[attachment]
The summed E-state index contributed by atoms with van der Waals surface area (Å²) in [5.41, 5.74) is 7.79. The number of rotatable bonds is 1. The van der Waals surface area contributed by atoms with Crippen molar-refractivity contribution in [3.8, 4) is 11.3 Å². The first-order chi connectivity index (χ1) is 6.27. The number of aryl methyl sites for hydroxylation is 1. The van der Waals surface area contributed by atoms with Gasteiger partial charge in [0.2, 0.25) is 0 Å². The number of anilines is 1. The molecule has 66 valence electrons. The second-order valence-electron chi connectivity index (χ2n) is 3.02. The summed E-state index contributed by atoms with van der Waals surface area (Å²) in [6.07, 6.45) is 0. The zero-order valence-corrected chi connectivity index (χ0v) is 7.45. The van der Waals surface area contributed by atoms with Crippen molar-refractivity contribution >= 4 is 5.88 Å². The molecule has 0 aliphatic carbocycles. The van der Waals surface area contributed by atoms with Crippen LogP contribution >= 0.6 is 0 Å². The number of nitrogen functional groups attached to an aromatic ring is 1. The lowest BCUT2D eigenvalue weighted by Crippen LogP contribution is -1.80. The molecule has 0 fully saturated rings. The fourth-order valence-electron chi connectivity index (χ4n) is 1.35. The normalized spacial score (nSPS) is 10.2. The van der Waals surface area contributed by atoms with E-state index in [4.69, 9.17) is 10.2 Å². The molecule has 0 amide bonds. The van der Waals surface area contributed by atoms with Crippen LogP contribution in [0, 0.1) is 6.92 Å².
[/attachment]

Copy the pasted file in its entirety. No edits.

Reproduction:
The summed E-state index contributed by atoms with van der Waals surface area (Å²) in [5.41, 5.74) is 7.79. The number of rotatable bonds is 1. The van der Waals surface area contributed by atoms with Crippen molar-refractivity contribution in [3.8, 4) is 11.3 Å². The first-order chi connectivity index (χ1) is 6.27. The number of aryl methyl sites for hydroxylation is 1. The van der Waals surface area contributed by atoms with Gasteiger partial charge in [0.2, 0.25) is 0 Å². The number of anilines is 1. The molecule has 66 valence electrons. The second-order valence-electron chi connectivity index (χ2n) is 3.02. The summed E-state index contributed by atoms with van der Waals surface area (Å²) in [6.07, 6.45) is 0. The zero-order valence-corrected chi connectivity index (χ0v) is 7.45. The van der Waals surface area contributed by atoms with Crippen molar-refractivity contribution >= 4 is 5.88 Å². The molecule has 0 aliphatic carbocycles. The van der Waals surface area contributed by atoms with Crippen LogP contribution >= 0.6 is 0 Å². The number of nitrogen functional groups attached to an aromatic ring is 1. The lowest BCUT2D eigenvalue weighted by Crippen LogP contribution is -1.80. The molecule has 0 fully saturated rings. The fourth-order valence-electron chi connectivity index (χ4n) is 1.35. The normalized spacial score (nSPS) is 10.2. The van der Waals surface area contributed by atoms with E-state index in [4.69, 9.17) is 10.2 Å². The molecule has 0 amide bonds. The van der Waals surface area contributed by atoms with Crippen LogP contribution in [0, 0.1) is 6.92 Å².